Monday, July 12, 2010

Feds shift focus on illegal immigration from raids to workplace audits, leading to more firings

The Obama administration prefers workplace audits to find undocumented workers instead of the Bush-era raids of factories and farms, and is catching more illegal immigrants — but that doesn't mean they are deported. "Over the past year, Immigration and Customs Enforcement has conducted audits of employee files at more than 2,900 companies," Julia Preston of The New York Times reports. "The agency has levied a record $3 million in civil fines so far this year on businesses that hired unauthorized immigrants, according to official figures. Thousands of those workers have been fired, immigrant groups estimate."

"The audits force businesses to fire every suspected illegal immigrant on the payroll— not just those who happened to be on duty at the time of a raid — and make it much harder to hire other unauthorized workers as replacements," Preston writes. Mark K. Reed, president of Border Management Strategies, a Tucson consulting firm that advises companies across the country on immigration law, explained, "Instead of hundreds of agents going after one company, now one agent can go after hundreds of companies. And there is no drama, no trauma, no families being torn apart, no handcuffs."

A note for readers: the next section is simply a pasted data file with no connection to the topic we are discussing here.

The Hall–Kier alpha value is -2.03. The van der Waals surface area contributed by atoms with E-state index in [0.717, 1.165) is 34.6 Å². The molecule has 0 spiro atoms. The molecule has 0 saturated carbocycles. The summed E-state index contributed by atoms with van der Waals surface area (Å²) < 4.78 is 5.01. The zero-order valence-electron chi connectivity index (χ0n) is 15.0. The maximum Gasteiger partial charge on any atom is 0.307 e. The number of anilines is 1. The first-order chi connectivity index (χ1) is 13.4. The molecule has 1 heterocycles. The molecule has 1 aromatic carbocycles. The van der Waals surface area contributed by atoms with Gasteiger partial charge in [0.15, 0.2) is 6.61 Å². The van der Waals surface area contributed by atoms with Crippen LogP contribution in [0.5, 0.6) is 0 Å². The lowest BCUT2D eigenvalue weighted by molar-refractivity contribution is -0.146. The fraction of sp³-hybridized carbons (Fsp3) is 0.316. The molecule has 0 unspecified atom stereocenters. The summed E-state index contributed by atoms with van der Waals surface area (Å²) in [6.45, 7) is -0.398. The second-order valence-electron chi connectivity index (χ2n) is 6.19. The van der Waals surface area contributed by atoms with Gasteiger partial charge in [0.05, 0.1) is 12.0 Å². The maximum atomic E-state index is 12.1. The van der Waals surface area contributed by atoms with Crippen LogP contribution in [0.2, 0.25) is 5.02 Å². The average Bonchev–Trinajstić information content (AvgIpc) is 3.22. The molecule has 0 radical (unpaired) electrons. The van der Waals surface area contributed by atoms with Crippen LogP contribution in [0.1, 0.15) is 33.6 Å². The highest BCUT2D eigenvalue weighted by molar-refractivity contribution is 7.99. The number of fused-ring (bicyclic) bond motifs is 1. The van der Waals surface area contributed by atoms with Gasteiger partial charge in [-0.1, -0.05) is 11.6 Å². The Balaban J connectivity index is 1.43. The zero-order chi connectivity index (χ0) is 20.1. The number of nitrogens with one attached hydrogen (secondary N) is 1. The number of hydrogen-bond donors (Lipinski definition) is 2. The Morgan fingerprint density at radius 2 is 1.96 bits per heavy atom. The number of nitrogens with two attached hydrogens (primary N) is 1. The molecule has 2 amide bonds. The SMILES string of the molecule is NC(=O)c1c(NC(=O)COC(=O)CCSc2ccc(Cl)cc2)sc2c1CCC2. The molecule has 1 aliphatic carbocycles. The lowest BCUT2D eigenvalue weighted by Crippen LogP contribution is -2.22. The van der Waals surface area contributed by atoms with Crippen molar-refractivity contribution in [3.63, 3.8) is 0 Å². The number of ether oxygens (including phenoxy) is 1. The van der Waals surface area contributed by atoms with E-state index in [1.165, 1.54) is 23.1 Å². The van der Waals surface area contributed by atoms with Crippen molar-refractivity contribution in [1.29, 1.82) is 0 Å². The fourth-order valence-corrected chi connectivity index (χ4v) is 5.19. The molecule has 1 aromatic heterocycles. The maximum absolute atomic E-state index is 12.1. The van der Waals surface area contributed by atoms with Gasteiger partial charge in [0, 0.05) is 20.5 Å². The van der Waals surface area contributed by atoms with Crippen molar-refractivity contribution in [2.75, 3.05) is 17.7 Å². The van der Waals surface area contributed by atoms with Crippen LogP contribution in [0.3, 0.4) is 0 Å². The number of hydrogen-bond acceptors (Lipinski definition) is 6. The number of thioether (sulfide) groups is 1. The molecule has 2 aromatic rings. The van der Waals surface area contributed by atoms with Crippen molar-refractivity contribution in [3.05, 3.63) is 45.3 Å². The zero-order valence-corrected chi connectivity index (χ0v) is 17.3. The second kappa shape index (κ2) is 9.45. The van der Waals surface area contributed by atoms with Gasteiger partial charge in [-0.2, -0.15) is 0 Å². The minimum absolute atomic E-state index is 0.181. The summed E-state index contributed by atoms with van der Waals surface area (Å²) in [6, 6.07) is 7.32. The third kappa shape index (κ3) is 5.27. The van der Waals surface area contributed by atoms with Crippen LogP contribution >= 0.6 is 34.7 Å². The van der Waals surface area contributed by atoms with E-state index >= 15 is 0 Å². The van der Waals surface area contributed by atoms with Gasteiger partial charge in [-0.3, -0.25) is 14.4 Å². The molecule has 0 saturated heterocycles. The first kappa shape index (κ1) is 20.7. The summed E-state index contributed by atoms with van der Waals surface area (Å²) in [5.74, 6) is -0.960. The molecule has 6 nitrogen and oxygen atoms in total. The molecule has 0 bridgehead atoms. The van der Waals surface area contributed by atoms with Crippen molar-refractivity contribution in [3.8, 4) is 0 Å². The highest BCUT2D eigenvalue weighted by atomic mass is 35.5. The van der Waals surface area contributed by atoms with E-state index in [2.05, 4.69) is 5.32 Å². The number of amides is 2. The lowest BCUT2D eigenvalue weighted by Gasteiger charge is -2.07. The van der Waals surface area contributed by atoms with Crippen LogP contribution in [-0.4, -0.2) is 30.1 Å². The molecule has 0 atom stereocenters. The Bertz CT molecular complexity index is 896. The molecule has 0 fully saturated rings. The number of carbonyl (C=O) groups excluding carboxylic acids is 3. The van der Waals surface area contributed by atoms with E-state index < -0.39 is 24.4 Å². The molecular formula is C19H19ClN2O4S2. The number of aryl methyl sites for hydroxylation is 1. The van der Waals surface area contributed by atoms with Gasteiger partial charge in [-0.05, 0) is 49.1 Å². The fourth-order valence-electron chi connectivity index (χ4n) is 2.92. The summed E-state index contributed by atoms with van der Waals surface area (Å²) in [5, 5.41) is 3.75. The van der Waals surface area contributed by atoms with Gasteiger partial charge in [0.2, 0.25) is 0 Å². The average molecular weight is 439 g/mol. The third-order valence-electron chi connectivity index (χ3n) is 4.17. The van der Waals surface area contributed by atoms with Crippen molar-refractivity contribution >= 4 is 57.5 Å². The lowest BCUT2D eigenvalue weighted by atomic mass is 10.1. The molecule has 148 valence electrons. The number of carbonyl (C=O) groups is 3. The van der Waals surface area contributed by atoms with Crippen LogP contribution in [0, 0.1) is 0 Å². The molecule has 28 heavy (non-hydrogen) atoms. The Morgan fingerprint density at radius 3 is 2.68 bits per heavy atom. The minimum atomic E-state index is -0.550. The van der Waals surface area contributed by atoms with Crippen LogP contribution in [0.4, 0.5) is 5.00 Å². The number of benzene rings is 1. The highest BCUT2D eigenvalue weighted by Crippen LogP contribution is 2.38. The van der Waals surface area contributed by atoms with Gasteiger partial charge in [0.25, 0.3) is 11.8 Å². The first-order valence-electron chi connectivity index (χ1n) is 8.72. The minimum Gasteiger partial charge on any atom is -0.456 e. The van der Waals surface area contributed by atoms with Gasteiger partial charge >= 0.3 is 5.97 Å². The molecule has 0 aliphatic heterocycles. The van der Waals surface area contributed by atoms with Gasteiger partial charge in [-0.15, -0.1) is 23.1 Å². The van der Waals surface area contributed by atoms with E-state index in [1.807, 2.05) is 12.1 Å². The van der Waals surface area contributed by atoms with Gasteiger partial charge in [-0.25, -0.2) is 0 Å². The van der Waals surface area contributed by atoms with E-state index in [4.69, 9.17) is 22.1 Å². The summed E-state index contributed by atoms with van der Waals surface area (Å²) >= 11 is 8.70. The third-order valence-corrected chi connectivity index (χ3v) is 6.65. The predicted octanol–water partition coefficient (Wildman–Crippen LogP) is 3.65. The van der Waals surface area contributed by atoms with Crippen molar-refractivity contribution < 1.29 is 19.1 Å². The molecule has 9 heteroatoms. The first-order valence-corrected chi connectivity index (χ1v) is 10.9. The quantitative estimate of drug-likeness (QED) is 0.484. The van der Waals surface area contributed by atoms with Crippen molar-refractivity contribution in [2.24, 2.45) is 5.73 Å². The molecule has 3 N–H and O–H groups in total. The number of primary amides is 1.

While Mike Gempler, executive director of the Washington Growers League, characterized the policy as "a far more effective enforcement tool" than the Bush era raids, Republican leaders have criticisms. "Even if discovered, illegal aliens are allowed to walk free and seek employment elsewhere," Alabama Republican Sen. Jeff Sessions, told Preston. "This lax approach is particularly troubling, at a time when so many American citizens are struggling to find jobs."

Some employers say the crackdown has left them short of workers in low-wage jobs like farm work that Americans continue to shun despite the recession, Preston writes. Immigrant advocates say they are frustrated by the increase in enforcement. "It would be easier to fight if it was a big raid," Pramila Jayapal, executive director of OneAmerica, a group in Seattle, told Preston "But this is happening everywhere and often." (Read more)

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